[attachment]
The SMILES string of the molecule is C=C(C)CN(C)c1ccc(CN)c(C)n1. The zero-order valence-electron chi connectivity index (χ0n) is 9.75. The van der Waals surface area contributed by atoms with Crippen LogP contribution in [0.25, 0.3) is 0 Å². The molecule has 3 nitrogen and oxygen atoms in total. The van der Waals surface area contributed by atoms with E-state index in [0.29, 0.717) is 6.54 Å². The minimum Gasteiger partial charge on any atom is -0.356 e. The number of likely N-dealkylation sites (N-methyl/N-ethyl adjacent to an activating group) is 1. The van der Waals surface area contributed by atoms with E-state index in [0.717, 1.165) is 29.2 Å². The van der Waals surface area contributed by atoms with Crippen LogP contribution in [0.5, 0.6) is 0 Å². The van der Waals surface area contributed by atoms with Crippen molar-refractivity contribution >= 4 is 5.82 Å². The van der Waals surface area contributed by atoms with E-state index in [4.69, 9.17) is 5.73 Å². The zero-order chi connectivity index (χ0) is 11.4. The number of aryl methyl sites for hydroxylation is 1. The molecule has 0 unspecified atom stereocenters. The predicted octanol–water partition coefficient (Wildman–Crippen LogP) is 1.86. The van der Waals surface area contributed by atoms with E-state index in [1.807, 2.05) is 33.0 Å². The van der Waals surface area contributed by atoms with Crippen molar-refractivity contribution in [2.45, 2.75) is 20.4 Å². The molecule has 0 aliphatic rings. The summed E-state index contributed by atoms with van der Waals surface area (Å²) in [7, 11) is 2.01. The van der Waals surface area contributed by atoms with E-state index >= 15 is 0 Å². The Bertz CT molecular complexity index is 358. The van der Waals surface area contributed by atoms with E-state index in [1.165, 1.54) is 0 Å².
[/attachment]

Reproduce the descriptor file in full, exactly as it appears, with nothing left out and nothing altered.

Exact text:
The SMILES string of the molecule is C=C(C)CN(C)c1ccc(CN)c(C)n1. The zero-order valence-electron chi connectivity index (χ0n) is 9.75. The van der Waals surface area contributed by atoms with Crippen LogP contribution in [0.25, 0.3) is 0 Å². The molecule has 3 nitrogen and oxygen atoms in total. The van der Waals surface area contributed by atoms with E-state index in [0.29, 0.717) is 6.54 Å². The minimum Gasteiger partial charge on any atom is -0.356 e. The number of likely N-dealkylation sites (N-methyl/N-ethyl adjacent to an activating group) is 1. The van der Waals surface area contributed by atoms with E-state index in [0.717, 1.165) is 29.2 Å². The van der Waals surface area contributed by atoms with Crippen LogP contribution in [0.5, 0.6) is 0 Å². The van der Waals surface area contributed by atoms with Crippen molar-refractivity contribution >= 4 is 5.82 Å². The van der Waals surface area contributed by atoms with E-state index in [4.69, 9.17) is 5.73 Å². The zero-order chi connectivity index (χ0) is 11.4. The number of aryl methyl sites for hydroxylation is 1. The molecule has 0 unspecified atom stereocenters. The predicted octanol–water partition coefficient (Wildman–Crippen LogP) is 1.86. The van der Waals surface area contributed by atoms with E-state index in [1.807, 2.05) is 33.0 Å². The van der Waals surface area contributed by atoms with Crippen molar-refractivity contribution in [2.45, 2.75) is 20.4 Å². The molecule has 0 aliphatic rings. The summed E-state index contributed by atoms with van der Waals surface area (Å²) in [7, 11) is 2.01. The van der Waals surface area contributed by atoms with E-state index >= 15 is 0 Å². The Bertz CT molecular complexity index is 358. The van der Waals surface area contributed by atoms with E-state index in [1.165, 1.54) is 0 Å².